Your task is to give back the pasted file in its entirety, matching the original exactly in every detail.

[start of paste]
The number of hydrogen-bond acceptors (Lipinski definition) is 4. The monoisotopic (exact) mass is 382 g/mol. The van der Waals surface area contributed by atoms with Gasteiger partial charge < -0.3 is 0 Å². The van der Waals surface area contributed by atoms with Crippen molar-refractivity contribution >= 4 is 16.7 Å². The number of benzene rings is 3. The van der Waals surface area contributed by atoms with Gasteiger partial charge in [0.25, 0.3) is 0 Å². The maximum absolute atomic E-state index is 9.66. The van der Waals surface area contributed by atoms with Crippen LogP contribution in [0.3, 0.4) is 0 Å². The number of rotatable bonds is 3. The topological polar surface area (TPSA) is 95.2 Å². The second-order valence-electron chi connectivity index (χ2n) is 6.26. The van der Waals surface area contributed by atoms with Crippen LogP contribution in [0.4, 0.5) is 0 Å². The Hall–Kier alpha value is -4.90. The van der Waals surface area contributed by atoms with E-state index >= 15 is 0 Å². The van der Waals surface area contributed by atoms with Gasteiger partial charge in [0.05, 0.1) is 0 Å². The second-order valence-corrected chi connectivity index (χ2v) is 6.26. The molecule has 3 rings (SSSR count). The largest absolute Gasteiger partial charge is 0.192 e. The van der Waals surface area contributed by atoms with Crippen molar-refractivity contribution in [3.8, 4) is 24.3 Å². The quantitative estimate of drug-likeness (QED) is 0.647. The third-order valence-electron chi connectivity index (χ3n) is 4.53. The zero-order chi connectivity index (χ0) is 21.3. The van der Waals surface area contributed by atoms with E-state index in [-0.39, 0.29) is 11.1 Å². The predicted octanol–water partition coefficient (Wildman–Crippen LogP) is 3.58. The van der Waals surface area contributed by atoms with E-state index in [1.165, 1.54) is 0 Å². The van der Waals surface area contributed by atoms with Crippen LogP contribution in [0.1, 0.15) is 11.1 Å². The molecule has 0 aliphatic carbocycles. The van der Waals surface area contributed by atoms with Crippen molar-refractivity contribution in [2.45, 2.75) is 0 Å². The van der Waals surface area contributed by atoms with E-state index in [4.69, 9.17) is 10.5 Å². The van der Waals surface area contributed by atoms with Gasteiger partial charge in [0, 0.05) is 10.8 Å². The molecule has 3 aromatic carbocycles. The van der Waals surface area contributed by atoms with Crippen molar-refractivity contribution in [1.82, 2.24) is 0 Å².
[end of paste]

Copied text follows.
The number of hydrogen-bond acceptors (Lipinski definition) is 4. The monoisotopic (exact) mass is 382 g/mol. The van der Waals surface area contributed by atoms with Gasteiger partial charge < -0.3 is 0 Å². The van der Waals surface area contributed by atoms with Crippen molar-refractivity contribution >= 4 is 16.7 Å². The number of benzene rings is 3. The van der Waals surface area contributed by atoms with Gasteiger partial charge in [0.25, 0.3) is 0 Å². The maximum absolute atomic E-state index is 9.66. The van der Waals surface area contributed by atoms with Crippen LogP contribution in [0.3, 0.4) is 0 Å². The number of rotatable bonds is 3. The topological polar surface area (TPSA) is 95.2 Å². The second-order valence-electron chi connectivity index (χ2n) is 6.26. The van der Waals surface area contributed by atoms with Crippen LogP contribution in [0.4, 0.5) is 0 Å². The Hall–Kier alpha value is -4.90. The van der Waals surface area contributed by atoms with E-state index >= 15 is 0 Å². The van der Waals surface area contributed by atoms with Gasteiger partial charge in [0.05, 0.1) is 0 Å². The second-order valence-corrected chi connectivity index (χ2v) is 6.26. The molecule has 3 rings (SSSR count). The largest absolute Gasteiger partial charge is 0.192 e. The van der Waals surface area contributed by atoms with Crippen molar-refractivity contribution in [3.8, 4) is 24.3 Å². The quantitative estimate of drug-likeness (QED) is 0.647. The third-order valence-electron chi connectivity index (χ3n) is 4.53. The zero-order chi connectivity index (χ0) is 21.3. The van der Waals surface area contributed by atoms with E-state index in [-0.39, 0.29) is 11.1 Å². The predicted octanol–water partition coefficient (Wildman–Crippen LogP) is 3.58. The van der Waals surface area contributed by atoms with E-state index in [1.165, 1.54) is 0 Å². The van der Waals surface area contributed by atoms with Crippen LogP contribution in [0.1, 0.15) is 11.1 Å². The molecule has 0 aliphatic carbocycles. The van der Waals surface area contributed by atoms with Crippen molar-refractivity contribution in [2.45, 2.75) is 0 Å². The van der Waals surface area contributed by atoms with E-state index in [4.69, 9.17) is 10.5 Å². The van der Waals surface area contributed by atoms with Gasteiger partial charge in [0, 0.05) is 10.8 Å². The molecule has 3 aromatic carbocycles. The van der Waals surface area contributed by atoms with Crippen molar-refractivity contribution in [1.82, 2.24) is 0 Å².